The challenges for women going back to the workforce

And the support that's out there
41% of women are breadwinners in their households
Posted at 6:08 AM, May 17, 2021

BUFFALO, N.Y. (WKBW) — Local experts say women will lose a generation of workforce gains, due to the pandemic. One year later, it's difficult for women, specifically mothers, to find their footing and reach their goals.

“It has been a year of change, learning to adapt," said Ann Nichols, attorney and mother of two boys, ages 6 and 3.

As an attorney, she was used to busy days, but in march of last year, it all went into overdrive.

Ann Nichols and her sons, Andy and Rory, ages 6 and 3
Ann Nichols and her sons, Andy and Rory, ages 6 and 3

"By Monday, I all of a sudden became a stay-at-home mom and a teacher and my law practice was completely put on the back burner,” said Nichols.

It was a juggling act of zoom calls, homework and talking to clients, where she heard a lot of the same stories.

“I represent people who are working at minimum wage jobs, who have children at home. A lot of my clients, specifically moms, were forced to give up their jobs," said Nichols.

41% of women in our community are either the primary breadwinner or sole breadwinner for their families, according to the WNY Women's Foundation. In COVID, 1 in 4 women dropped out of the workforce.

And one year later, he struggles continue.

"It’s going to be very challenging for women to find their footing again, childcare centers are not all re-opened because they have their own struggles," said Teresa Bair, Chair-Elect, WNYWF.

And many are contemplating staying on unemployment so they can be there for their kids.

"The incentive is just not there and it quite frankly doesn’t make sense for a lot of women," said Nichols.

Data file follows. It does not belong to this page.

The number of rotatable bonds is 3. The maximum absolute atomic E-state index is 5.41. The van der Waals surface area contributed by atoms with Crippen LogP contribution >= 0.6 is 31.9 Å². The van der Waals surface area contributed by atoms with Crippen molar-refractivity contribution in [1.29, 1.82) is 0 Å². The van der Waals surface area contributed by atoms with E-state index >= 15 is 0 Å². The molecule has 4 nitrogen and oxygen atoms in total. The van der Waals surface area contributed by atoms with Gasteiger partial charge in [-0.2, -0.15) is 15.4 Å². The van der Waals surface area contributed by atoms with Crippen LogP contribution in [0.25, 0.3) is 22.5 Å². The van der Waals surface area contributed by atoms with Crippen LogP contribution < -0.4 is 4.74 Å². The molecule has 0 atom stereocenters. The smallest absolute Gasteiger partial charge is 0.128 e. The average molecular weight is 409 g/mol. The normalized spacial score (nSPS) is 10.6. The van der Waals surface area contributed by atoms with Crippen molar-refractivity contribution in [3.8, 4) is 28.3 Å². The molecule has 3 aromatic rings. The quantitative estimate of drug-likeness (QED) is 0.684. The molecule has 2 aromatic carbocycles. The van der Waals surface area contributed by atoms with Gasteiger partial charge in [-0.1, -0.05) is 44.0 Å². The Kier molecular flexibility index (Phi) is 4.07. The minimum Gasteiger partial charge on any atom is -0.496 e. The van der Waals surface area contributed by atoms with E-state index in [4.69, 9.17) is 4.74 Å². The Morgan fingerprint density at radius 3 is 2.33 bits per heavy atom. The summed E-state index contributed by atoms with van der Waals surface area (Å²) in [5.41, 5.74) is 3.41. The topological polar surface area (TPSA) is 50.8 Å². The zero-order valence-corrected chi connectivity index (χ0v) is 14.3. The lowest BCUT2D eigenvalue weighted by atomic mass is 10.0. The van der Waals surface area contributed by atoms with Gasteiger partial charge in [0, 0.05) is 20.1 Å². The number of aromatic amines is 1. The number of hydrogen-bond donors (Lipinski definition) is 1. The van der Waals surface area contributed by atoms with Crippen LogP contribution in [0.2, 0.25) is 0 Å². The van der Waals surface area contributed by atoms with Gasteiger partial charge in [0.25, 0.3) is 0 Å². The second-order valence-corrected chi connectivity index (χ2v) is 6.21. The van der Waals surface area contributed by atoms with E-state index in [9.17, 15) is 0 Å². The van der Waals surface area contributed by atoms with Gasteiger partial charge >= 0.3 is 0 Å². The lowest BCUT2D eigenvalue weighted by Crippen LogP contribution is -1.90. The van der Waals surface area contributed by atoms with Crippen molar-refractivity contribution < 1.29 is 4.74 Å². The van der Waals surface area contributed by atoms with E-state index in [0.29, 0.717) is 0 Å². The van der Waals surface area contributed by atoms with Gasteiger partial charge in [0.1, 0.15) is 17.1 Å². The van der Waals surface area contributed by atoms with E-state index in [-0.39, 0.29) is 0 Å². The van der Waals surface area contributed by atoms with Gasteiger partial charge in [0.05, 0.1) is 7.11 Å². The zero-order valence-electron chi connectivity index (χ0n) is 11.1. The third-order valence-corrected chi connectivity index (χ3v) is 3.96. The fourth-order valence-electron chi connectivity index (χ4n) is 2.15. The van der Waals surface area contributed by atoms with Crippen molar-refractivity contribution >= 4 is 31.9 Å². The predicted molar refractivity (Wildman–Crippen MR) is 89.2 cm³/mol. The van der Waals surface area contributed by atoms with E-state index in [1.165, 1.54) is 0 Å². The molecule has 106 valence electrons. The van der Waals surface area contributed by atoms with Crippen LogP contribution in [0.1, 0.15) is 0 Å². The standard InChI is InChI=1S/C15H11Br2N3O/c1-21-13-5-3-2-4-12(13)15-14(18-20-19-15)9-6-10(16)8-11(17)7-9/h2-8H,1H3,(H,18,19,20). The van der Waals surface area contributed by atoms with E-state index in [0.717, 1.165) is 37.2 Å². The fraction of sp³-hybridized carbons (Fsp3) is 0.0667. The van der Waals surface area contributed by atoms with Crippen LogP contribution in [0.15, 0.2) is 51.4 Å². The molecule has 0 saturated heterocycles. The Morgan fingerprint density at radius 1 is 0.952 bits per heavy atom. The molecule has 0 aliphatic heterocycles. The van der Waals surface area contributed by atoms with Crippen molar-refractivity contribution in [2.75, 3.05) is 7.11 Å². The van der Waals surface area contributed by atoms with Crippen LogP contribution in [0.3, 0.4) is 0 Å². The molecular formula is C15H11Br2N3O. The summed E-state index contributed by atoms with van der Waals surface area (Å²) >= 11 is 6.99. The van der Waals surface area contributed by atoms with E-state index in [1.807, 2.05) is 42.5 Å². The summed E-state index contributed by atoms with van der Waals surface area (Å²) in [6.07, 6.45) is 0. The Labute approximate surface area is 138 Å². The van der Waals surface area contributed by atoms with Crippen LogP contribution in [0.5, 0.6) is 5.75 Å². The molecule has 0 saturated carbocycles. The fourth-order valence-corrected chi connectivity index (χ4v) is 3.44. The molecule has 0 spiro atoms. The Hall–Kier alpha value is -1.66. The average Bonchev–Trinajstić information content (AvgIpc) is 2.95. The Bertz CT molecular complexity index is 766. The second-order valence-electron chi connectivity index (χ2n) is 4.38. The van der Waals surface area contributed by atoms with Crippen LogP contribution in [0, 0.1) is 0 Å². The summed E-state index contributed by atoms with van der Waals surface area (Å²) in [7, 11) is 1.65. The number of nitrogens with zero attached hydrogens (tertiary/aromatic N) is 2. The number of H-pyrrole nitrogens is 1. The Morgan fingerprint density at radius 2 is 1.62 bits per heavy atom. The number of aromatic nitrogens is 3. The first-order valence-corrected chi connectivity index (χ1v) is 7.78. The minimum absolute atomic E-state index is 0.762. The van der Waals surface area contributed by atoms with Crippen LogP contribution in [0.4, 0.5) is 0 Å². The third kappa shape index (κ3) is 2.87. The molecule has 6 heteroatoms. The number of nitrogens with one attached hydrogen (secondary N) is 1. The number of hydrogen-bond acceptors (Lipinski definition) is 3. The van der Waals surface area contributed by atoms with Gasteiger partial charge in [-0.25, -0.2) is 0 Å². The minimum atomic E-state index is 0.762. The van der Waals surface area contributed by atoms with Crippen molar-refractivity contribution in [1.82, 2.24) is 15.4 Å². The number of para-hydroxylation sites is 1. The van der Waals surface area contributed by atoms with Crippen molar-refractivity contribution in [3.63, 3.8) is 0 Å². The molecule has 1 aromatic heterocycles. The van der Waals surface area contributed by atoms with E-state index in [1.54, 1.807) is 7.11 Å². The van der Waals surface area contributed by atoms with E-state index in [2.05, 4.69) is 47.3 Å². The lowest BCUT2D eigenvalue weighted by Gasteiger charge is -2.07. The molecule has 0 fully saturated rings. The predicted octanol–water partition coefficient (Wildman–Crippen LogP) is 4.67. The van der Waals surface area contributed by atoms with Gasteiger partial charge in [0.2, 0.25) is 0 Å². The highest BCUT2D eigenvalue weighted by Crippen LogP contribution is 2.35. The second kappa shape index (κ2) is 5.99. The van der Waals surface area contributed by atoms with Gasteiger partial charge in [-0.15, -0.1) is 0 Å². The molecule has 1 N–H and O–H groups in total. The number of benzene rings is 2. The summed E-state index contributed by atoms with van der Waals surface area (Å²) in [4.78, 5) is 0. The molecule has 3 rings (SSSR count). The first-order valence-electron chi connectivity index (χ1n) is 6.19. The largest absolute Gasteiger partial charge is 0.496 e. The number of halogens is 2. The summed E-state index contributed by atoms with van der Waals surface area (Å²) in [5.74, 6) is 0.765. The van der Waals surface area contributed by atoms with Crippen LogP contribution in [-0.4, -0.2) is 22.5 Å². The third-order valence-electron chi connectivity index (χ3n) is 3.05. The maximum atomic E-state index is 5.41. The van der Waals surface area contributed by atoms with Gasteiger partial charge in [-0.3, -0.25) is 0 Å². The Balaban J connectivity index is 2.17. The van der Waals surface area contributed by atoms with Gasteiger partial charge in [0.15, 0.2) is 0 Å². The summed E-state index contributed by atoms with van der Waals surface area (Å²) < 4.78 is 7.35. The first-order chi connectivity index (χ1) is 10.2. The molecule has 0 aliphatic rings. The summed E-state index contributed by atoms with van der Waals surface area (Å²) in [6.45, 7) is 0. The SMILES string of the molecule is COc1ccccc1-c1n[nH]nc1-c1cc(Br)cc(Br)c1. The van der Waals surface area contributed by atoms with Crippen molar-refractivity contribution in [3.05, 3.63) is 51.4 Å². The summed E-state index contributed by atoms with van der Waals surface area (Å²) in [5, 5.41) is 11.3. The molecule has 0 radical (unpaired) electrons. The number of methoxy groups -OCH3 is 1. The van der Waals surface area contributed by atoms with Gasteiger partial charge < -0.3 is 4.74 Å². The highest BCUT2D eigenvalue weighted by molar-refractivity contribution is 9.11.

Things are easier now for Nichols. Her kids are now back in school and daycare and she can put more focus on work.

Nichols' sons are back to in-person learning
Nichols' sons are back to in-person learning

"It’s really more now just about being able to roll with the punches and make those changes when necessary, if I have to stay home, I have to stay home. Somebody’s gotta be there with my little guys. It’s about building a network that can support that kind of lifestyle," said Nichols.

That’s where the WNY Women's Foundation comes in. They’re hosting an event Monday afternoon called What She’s Made Of.

"And the whole point is to be talking to women, saying hey, you can do this," said Bair.

It’s an opportunity to meet and hear from women you can relate to, in hopes of lifting each other up.

"Just sort of to engage in the dialogue, elevate the issues, let people know there’s a community of support here for you and we hope that it’ll just be one little step to give people hope," said Bair.

The event is virtual and begins at 3:45pm. Tickets are $50 for individuals and $150 for a household of four. All of the money raised supports the WNYWF.

Throughout the event, they’ll be featuring the unsung heroes in our community and talking to local employers about what they can do to help.

"We don’t want to survive, we want to become leaders, we want to achieve our goals," said Bair.

To register, click here.